Normal rules allow a maximum of one person to visit your home (always the same person) – the so called “close contact”.

If you are living on your own, you are allowed to meet one other person in your home, but never at the same time as your “close contact”.

On 24 and 25 December, that rule will be relaxed and single people will be allowed to have their “close contact” and one other person visit them at the same time.

For meetings outside, the rule of four remains.

On New Year’s Eve, there will be a fireworks ban, but the curfew will be shortened, from midnight until 5 am.

All shops reopened on 1 December, but people are being told to shop alone and for no more than 30 minutes.

Businesses offering personal services such as hairdressing remain closed, as do all bars, cafes and restaurants. However they can offer takeaways until 22:00.

Masks must be worn everywhere.

Portugal: Shorter curfew over Christmas

Portugal is under a state of emergency until 23 December and the situation will be reviewed on 18 December. Working from home is mandatory for people in the top three of the four tiers – more than 80% of the country’s population. These areas also have a curfew in place between 23:00 and 05:00. Rules will be relaxed over Christmas. Travel between regions will be allowed from 23 to 26 December. On Christmas Eve and Christmas Day, the curfew will be from 02:00 to 05:00 and restaurants will be allowed to open until 01:00.

Netherlands: New lockdown

From 15 December to 19 January, all non-essential shops, cinemas, hairdressers, gyms and schools will be closed. Households are allowed only two guests.

Restrictions will be slightly eased for the three days of Christmas, allowing three guests per household, not counting children under 13.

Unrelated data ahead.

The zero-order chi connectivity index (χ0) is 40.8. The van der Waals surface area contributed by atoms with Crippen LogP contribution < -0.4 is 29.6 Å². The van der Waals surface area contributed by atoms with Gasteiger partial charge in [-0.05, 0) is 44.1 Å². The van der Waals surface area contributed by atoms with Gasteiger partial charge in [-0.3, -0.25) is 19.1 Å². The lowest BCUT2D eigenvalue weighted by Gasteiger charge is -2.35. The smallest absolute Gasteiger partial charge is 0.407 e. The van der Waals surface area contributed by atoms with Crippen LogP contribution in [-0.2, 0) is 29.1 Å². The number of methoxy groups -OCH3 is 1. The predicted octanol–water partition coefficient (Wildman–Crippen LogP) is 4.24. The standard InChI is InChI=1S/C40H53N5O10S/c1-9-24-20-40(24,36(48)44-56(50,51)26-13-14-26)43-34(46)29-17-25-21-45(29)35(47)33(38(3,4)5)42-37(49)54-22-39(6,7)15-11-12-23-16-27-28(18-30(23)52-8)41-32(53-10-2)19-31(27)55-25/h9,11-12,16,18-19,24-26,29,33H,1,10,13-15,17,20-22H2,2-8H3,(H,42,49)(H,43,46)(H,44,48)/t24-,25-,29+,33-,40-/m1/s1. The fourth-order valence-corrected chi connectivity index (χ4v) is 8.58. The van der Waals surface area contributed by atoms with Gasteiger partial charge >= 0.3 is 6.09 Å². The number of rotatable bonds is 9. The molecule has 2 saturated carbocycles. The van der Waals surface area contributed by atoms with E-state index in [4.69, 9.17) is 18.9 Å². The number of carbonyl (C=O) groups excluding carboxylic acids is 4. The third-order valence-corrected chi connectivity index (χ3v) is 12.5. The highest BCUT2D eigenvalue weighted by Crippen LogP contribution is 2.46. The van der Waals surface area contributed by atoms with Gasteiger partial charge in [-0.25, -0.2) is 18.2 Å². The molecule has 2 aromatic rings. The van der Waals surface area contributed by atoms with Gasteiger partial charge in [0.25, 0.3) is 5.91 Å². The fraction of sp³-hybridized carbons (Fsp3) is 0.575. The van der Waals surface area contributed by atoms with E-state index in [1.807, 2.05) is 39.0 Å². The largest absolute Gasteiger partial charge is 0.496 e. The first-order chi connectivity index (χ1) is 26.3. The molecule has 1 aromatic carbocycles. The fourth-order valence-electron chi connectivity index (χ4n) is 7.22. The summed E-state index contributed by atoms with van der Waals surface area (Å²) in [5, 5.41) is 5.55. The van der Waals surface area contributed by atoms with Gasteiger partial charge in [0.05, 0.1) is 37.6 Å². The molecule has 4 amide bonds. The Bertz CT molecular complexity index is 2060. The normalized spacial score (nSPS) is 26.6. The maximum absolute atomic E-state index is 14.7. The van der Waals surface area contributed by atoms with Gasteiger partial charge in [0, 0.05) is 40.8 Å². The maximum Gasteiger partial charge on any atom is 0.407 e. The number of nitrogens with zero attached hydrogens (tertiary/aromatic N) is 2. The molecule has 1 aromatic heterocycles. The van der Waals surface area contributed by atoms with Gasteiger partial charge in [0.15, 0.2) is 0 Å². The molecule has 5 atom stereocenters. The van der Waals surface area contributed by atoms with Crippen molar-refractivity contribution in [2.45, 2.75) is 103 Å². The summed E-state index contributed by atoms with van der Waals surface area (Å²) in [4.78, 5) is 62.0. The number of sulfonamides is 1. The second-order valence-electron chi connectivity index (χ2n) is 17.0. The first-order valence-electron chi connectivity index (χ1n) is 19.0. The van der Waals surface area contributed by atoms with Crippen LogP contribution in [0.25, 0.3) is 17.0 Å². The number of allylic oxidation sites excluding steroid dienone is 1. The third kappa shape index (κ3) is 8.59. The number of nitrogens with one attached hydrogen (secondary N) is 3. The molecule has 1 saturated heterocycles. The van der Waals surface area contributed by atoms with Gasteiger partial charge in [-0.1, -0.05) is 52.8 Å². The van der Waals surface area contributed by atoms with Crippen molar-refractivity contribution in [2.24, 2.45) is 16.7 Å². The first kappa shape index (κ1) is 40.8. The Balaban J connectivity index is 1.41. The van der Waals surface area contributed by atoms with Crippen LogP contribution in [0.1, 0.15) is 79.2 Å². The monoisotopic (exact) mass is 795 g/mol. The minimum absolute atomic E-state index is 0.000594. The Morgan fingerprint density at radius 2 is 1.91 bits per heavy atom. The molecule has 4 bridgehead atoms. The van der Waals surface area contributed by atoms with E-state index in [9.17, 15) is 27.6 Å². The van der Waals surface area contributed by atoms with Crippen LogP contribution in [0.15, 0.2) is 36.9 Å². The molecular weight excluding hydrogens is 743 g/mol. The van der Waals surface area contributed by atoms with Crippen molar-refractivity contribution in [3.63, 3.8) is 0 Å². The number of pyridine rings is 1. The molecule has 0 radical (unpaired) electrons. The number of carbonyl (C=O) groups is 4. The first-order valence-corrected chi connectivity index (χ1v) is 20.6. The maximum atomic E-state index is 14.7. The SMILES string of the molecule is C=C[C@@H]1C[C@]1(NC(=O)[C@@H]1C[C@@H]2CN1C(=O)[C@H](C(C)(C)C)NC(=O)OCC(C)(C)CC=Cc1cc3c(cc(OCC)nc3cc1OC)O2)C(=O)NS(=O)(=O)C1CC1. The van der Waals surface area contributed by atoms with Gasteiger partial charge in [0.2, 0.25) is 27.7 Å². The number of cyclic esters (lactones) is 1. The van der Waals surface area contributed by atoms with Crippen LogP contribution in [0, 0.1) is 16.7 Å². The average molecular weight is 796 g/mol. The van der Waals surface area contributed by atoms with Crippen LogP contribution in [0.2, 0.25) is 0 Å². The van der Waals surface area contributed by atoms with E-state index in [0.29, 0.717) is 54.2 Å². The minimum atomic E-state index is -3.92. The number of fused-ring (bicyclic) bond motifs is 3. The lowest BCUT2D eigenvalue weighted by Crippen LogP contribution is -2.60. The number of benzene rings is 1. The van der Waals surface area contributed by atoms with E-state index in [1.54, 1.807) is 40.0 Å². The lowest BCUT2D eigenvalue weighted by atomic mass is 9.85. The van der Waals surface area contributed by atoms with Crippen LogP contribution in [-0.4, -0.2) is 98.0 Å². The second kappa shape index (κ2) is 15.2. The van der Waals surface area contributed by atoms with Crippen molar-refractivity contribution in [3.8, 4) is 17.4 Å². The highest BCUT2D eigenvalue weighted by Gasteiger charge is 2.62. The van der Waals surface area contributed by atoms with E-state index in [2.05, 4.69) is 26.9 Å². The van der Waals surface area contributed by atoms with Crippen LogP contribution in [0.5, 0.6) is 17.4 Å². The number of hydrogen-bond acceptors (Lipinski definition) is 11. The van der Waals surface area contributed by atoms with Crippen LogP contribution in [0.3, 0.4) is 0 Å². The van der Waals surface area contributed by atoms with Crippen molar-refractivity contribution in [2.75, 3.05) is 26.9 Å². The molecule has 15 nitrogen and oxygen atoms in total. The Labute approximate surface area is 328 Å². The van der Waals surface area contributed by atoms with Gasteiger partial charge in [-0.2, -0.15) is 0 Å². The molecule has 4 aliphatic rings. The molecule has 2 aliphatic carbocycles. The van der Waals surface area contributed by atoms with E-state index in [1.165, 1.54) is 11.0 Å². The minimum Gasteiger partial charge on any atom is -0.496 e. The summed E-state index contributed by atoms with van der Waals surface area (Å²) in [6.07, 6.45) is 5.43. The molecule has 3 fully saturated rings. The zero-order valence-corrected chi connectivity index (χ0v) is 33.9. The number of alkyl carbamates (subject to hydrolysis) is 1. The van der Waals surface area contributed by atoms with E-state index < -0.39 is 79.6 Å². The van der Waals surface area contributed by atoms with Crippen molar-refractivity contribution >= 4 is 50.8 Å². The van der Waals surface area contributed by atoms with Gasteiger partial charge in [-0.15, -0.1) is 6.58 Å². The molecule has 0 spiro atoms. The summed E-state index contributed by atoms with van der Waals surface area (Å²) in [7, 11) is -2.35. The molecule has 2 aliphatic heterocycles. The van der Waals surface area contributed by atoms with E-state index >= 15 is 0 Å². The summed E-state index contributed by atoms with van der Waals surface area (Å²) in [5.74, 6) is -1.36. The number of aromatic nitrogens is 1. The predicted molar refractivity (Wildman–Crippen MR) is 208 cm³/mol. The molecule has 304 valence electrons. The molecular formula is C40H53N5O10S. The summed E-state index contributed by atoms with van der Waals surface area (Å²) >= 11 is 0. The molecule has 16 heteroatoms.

On New Year’s Eve there will be a fireworks ban.

The government advises against all non-essential travel abroad until mid-March.

Czech Republic: New lockdown

Restaurants, hotels and indoor sports venues, which reopened on 3 December, will close again from 18 December.

Public gatherings will be limited to six people indoors and out, instead of the current 10 and 50, but shops will remain open.

There will be a nationwide curfew from 2300 to 0500 and Christmas school holidays will start early.

Denmark: Limits on gatherings

Denmark imposed a partial lockdown in the main cities – Copenhagen, Aarhus and Odense – and dozens of other areas from 9 December.

Across the country, alcohol sales after 22:00 are banned until 3 January.

A maximum of 10 people can attend social gatherings indoors and this will apply during Christmas too. The authorities are urging people to observe social distancing rules.

Other local restrictions, like the closure of bars, restaurants and nightclubs in Copenhagen and surrounding areas at 22:00, are also in place until 3 January.

Ireland: Rules on travelling relaxed

On 18 December, restrictions on travelling between counties will end so that people can spend Christmas with their loved ones. Up to three households will be allowed to meet indoors. Restaurants, cafes, hotels and pubs with kitchens reopened in early December, after being closed for six weeks. Shops, hotels, hairdressers, museums and libraries are also open and people can attend religious services again.

Sweden: Bars and restaurants to close early

Over the Christmas period, Swedes are advised to meet a maximum of eight people, gather outdoors if possible and avoid travelling by train or bus.

Until the end of February, all licensed bars and restaurants must stop serving alcohol by 22:00 and close by 22:30.

Students over 16 switched to online lessons on 7 December. In the Stockholm region, this measure was extended to 13 to 15 years olds, from 14 December.

Mask-wearing is still not demanded by the Swedish authorities. There are other measures which the government advises, such as social distancing, but Sweden has generally avoided imposing rules in this crisis.

Source: BBC